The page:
Because if you think about your business and everything you do about your business, and less about what kind of new hardware do I need, do I need the new M1 MacBook Pro, do I need the new iPhone, do I need the new HomePod? Is it going to do anything for me? No, you’re spending money when really you could be reinvesting that money on marketing, you could be reinvesting that money on website design and SEO, and swag, and staff, and all these other things that can help make your business 10 times better so you can buy iPhones for all of your staff. It’s a different mindset. Learning that mindset, I’m not going to say it’s easy in any way, shape or form, it’s taken years to figure this out with plenty of coaches and plenty of support. But, changing your mindset on it is the most important thing you can do. Work on your business, and not in your business and you will see massive changes.

Paul Green:
Great advice, really good. Now, you’ve mentioned the conference, the ACEs Conference. Obviously, this year you can physically meet up because of COVID, but you’re doing a virtual one instead.

Justin Esgar:
Last year, we were six weeks out from the conference and my cohost Tim Pearson and I … I wanted to do a Jerry Lewis style, 48 hours non-stop, here’s more content to figure out how to live in these COVID times and do your business. And my wife said, “You have two little kids at home, you need to go to sleep so you’re not doing that.” And I said, “Okay, fine.”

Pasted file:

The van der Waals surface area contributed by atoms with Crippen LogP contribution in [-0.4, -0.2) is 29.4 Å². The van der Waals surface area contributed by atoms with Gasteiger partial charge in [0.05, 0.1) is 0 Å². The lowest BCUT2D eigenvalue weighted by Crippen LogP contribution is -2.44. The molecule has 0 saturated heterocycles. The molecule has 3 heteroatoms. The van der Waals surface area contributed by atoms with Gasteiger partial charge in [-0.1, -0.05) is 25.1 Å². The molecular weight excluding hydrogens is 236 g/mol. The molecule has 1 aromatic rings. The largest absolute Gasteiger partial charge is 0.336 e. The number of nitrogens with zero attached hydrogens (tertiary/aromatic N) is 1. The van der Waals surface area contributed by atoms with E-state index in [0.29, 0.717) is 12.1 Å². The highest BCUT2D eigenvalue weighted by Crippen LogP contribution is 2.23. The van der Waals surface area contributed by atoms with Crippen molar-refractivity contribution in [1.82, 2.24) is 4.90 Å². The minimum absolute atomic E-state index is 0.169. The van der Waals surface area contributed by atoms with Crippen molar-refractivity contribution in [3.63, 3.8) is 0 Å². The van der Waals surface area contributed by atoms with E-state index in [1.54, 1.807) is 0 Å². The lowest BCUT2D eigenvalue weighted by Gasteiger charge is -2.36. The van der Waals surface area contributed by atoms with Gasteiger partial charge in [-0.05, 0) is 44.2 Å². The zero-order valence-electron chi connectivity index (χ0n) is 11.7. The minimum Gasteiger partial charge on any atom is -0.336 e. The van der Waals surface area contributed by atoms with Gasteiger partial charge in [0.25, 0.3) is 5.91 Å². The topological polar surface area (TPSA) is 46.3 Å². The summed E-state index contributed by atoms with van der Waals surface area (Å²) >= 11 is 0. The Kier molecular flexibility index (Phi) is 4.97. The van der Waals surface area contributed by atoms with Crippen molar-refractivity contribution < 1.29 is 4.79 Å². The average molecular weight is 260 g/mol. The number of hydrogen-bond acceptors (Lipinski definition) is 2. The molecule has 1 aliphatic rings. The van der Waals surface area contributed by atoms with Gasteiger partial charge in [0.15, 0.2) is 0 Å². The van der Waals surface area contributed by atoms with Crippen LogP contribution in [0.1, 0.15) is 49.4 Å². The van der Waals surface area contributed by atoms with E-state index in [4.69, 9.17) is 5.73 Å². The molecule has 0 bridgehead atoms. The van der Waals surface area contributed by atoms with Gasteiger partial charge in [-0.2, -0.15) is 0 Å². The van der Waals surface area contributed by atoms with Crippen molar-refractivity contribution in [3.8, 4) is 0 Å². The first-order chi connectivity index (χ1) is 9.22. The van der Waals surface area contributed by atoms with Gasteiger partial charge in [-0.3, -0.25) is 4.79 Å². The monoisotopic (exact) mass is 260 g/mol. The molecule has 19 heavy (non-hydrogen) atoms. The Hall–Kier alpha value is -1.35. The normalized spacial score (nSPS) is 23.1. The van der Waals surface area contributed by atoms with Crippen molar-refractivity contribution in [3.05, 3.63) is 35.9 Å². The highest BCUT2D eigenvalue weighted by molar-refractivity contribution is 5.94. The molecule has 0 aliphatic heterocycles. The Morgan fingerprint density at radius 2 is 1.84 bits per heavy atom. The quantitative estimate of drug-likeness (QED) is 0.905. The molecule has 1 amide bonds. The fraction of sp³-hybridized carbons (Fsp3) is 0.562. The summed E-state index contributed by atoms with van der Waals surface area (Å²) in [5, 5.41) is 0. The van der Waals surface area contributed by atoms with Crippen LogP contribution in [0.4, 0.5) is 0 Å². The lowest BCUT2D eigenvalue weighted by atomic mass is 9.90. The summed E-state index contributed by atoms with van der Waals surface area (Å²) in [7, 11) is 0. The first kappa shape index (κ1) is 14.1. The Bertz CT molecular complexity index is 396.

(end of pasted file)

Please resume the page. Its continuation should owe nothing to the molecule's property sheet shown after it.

Justin Esgar:
This year, ACEs Conference, we’re changing it up again because we’re so tired of Zoom and everything like that. Instead of it being two full days, we’re doing two and a half hours every Thursday, and it’s all about topics about running your IT business. Now, we say it’s for Apple consultants, and the only reason I say that is because I’m an Apple consultant, but the lessons to be learned and the theories that could be there could be for non-Apple MSPs as well. And if I’m checking my roster correctly, it looks like you’ll be speaking there.

Paul Green:
Yes I will, yes. It’s one of my many bookings that day. I can’t remember what I’m talking about though, can you?

Justin Esgar: